Reciprocal nation-building partnerships of this kind may very well provide economic opportunity, engage youth and strengthen service delivery across multiple locations.

As a starting point I trust the powers in Canberra will listen more earnestly to what the genuine stakeholders have to say before launching into another generational round of activities that history records can result in more harm than good.


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Paul Oates

A few years ago we overnighted in Paris and while paying the hotel bill the next morning, were also stung by the requirement to pay a ‘City Tax’ for the use of the ‘City’s’ resources and facilities.

Could this be a way of addressing the issue of the temporary use of traditional land in PNG?

Imagine if the Motuan people were to be allowed to levy a city tax on those who used the land they used to own? What about the people of Lae and other cities and towns? It wouldn’t have to be much and there could be exclusions allowed.

What about mining and timber companies being legally held accountable for a fixed tax on temporary land usage? What about traditional owned fishing areas that could also issue licences to those who wanted to fish in their area? Why are there any tax-free incentives anyway?

What if the funds so raised were to be legally only accessed to directly fund water and sewerage or rubbish collection etc. No one would be allowed to dip into the funds for ‘personal expenses’.

Yet how would the collection and distribution of funds for temporary usage be audited and controlled any better than the current taxation system? Would we then just come back to whether the system could be or would be corrupted?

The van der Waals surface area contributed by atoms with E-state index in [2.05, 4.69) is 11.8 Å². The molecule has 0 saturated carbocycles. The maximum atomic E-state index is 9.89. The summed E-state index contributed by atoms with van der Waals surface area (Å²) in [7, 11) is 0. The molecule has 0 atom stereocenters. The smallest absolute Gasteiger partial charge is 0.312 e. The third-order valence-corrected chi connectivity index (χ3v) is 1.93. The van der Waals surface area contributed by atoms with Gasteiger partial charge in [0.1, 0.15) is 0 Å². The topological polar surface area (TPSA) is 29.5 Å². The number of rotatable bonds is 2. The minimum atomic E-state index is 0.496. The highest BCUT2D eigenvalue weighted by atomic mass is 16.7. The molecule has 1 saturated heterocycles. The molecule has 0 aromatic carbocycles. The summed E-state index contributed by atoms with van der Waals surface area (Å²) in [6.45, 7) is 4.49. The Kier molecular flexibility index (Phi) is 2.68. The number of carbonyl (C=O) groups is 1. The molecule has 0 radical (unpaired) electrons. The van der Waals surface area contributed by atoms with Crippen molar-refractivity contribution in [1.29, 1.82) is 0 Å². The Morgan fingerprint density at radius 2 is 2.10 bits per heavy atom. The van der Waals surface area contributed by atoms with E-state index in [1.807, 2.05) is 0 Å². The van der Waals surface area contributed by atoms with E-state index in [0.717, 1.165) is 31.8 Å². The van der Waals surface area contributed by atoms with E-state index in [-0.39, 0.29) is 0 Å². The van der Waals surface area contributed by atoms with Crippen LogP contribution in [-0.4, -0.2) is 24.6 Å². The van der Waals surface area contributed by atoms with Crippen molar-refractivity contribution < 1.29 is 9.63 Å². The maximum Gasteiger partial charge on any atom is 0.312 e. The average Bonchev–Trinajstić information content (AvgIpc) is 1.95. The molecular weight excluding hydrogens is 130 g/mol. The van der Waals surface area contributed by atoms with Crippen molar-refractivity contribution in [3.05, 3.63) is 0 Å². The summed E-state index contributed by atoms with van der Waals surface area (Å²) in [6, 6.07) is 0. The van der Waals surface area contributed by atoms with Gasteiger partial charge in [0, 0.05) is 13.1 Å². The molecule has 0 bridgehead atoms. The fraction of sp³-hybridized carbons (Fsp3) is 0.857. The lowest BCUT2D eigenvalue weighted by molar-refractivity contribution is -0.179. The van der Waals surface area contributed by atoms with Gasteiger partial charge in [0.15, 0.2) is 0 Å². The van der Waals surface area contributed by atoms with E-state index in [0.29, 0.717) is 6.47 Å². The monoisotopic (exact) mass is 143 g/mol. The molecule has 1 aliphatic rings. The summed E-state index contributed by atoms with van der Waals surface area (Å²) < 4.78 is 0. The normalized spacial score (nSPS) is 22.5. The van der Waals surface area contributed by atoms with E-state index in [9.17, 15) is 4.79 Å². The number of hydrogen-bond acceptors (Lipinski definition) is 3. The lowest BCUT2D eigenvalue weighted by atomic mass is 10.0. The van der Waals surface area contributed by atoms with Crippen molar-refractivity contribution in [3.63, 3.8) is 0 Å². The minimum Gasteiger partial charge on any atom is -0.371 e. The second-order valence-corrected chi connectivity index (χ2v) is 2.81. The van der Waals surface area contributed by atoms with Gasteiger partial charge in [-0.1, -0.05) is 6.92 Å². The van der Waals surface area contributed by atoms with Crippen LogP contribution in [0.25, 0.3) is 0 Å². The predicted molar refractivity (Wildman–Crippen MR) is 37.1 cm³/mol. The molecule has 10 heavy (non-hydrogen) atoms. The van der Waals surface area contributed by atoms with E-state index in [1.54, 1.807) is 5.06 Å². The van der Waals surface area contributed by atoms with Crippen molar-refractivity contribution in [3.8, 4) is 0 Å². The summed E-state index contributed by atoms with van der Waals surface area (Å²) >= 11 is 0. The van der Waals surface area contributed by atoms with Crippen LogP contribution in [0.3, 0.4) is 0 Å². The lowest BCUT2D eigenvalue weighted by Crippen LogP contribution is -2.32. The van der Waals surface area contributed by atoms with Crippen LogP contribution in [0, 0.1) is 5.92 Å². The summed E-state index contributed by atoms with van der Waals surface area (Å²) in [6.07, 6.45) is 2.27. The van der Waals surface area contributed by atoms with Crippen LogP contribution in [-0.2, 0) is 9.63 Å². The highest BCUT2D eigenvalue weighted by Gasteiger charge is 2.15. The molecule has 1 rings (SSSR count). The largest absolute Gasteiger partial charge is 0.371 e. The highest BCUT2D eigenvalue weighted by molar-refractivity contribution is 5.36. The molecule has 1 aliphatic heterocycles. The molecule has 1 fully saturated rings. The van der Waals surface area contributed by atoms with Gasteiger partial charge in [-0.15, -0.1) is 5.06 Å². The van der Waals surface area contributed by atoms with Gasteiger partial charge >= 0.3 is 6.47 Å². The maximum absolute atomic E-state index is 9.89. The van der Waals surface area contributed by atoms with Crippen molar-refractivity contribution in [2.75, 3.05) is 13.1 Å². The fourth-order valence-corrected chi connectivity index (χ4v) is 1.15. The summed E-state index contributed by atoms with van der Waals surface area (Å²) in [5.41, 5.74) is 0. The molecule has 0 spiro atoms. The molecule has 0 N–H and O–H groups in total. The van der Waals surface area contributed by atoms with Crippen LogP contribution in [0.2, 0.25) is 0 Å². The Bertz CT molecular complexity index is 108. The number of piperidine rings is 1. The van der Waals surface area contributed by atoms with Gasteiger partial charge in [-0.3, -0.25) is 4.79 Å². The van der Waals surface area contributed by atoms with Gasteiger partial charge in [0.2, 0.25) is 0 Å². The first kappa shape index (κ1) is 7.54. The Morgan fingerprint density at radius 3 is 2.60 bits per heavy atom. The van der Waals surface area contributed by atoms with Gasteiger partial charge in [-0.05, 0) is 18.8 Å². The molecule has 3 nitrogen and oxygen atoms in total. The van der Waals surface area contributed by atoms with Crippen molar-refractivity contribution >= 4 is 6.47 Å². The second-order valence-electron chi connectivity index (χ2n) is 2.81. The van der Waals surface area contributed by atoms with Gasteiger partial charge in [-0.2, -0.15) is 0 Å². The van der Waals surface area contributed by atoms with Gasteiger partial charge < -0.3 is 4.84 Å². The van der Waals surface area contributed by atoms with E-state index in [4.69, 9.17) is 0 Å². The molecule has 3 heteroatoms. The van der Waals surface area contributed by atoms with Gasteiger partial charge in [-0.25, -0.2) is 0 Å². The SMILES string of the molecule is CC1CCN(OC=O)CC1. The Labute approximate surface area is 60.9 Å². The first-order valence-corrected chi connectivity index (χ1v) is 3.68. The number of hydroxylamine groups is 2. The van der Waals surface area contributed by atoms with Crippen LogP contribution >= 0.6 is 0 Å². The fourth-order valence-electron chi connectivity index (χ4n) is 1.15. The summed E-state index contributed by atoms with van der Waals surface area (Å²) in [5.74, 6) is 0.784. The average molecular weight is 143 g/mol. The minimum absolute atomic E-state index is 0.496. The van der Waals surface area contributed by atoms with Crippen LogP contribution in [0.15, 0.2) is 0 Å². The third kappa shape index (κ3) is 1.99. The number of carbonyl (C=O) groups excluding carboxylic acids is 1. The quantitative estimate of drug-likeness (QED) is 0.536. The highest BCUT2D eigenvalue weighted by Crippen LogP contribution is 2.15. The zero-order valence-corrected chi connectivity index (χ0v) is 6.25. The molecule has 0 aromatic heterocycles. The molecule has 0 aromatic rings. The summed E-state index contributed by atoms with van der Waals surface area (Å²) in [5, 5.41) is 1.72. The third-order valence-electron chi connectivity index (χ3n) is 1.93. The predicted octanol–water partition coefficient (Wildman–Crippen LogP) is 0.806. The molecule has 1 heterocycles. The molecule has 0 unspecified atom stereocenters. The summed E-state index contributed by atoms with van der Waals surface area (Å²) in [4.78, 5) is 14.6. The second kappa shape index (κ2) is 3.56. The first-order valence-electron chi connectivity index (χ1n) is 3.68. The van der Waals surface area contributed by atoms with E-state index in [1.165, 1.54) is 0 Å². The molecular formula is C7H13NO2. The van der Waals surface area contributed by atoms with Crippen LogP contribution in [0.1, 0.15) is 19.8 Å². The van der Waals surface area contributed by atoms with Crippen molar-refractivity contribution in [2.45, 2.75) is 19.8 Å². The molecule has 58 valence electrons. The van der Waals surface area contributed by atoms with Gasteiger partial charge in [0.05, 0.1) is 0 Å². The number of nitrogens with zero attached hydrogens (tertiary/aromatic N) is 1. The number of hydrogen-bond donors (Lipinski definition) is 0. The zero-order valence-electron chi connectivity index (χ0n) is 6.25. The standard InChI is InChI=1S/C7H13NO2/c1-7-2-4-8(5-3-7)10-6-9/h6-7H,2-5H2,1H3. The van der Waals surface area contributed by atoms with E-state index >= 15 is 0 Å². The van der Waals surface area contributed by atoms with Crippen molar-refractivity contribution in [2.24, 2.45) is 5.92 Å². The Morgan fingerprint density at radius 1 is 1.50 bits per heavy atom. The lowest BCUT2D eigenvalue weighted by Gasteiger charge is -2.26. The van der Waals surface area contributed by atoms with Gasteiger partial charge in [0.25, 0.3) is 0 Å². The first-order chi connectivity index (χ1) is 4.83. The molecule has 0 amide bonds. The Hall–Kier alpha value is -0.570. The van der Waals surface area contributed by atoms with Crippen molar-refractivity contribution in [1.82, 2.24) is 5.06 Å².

Still, if it were directly operated by local town councils and city councils, might there be a better chance at holding the operators directly accountable?

Philip Fitzpatrick

Yes, you're right Paul, it's always been a case of fitting traditional systems into a Western based legal model instead of the other way around.

I was a junior minion in the 1972 Commission of Enquiry Into Land Matters and the general drift then was to come up with a formula to modify traditional land tenure so that it was exploitable as a commodity, supposedly to enable economic development.

Sitting in the many consultative meetings that were conducted in all the districts it was remarkable to see how much local landowner's views were subverted to that aim, mainly in terms of turning clans into corporate bodies able to operate in the same way as landowning individuals in Western countries.

Apart from being frustrating it endorsed my view that the Australian administration, albeit extremely benign, was nevertheless an imperialistic colonist.

Stephen Charteris

Thanks Phil - I’m not particularly perceptive, just keep my eyes open. Prior to the crisis I visited Numa Numa and a number of the Roger Gillbanks - John Nightingale cocoa properties.

To my surprise and concern I found that Bougainvilleans were not working in those plantations. I also noted where the labourers were sourced and what happened to a percentage who did not return to their home province.